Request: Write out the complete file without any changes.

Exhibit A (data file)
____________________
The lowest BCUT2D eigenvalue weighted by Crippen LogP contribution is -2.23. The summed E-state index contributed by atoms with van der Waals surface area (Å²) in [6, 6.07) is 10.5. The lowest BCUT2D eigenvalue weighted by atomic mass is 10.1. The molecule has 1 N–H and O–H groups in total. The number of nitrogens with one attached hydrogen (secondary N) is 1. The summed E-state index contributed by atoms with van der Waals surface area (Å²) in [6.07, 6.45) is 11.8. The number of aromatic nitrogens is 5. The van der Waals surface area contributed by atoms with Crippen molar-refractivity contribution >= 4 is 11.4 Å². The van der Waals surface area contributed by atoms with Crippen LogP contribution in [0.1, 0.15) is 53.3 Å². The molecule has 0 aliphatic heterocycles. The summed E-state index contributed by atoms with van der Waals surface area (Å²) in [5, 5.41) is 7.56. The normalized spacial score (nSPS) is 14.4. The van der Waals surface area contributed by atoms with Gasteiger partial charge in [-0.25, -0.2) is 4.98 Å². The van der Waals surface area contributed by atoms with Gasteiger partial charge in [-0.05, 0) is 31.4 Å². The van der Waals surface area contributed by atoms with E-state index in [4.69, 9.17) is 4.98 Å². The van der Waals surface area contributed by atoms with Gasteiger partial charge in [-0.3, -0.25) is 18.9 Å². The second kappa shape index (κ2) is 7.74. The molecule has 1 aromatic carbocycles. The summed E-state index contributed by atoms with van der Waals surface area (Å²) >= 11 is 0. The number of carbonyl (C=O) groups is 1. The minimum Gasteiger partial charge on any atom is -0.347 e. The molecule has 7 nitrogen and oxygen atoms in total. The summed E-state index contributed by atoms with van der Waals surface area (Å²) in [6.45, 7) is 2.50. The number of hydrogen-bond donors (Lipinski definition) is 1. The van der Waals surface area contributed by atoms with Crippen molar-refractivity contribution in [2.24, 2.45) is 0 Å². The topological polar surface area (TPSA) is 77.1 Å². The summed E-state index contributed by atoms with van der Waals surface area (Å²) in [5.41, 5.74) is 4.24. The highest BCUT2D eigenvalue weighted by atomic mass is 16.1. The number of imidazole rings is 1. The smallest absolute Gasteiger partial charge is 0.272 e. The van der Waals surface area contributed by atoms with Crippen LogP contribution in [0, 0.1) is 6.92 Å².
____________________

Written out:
The lowest BCUT2D eigenvalue weighted by Crippen LogP contribution is -2.23. The summed E-state index contributed by atoms with van der Waals surface area (Å²) in [6, 6.07) is 10.5. The lowest BCUT2D eigenvalue weighted by atomic mass is 10.1. The molecule has 1 N–H and O–H groups in total. The number of nitrogens with one attached hydrogen (secondary N) is 1. The summed E-state index contributed by atoms with van der Waals surface area (Å²) in [6.07, 6.45) is 11.8. The number of aromatic nitrogens is 5. The van der Waals surface area contributed by atoms with Crippen molar-refractivity contribution >= 4 is 11.4 Å². The van der Waals surface area contributed by atoms with Crippen LogP contribution in [0.1, 0.15) is 53.3 Å². The molecule has 0 aliphatic heterocycles. The summed E-state index contributed by atoms with van der Waals surface area (Å²) in [5, 5.41) is 7.56. The normalized spacial score (nSPS) is 14.4. The van der Waals surface area contributed by atoms with Gasteiger partial charge in [-0.25, -0.2) is 4.98 Å². The van der Waals surface area contributed by atoms with Gasteiger partial charge in [-0.05, 0) is 31.4 Å². The van der Waals surface area contributed by atoms with E-state index in [4.69, 9.17) is 4.98 Å². The van der Waals surface area contributed by atoms with Gasteiger partial charge in [-0.3, -0.25) is 18.9 Å². The second kappa shape index (κ2) is 7.74. The molecule has 1 aromatic carbocycles. The summed E-state index contributed by atoms with van der Waals surface area (Å²) >= 11 is 0. The number of carbonyl (C=O) groups is 1. The minimum Gasteiger partial charge on any atom is -0.347 e. The molecule has 7 nitrogen and oxygen atoms in total. The summed E-state index contributed by atoms with van der Waals surface area (Å²) in [6.45, 7) is 2.50. The number of hydrogen-bond donors (Lipinski definition) is 1. The van der Waals surface area contributed by atoms with Crippen molar-refractivity contribution in [2.24, 2.45) is 0 Å². The topological polar surface area (TPSA) is 77.1 Å². The summed E-state index contributed by atoms with van der Waals surface area (Å²) in [5.41, 5.74) is 4.24. The highest BCUT2D eigenvalue weighted by atomic mass is 16.1. The number of imidazole rings is 1. The smallest absolute Gasteiger partial charge is 0.272 e. The van der Waals surface area contributed by atoms with Crippen LogP contribution in [0, 0.1) is 6.92 Å².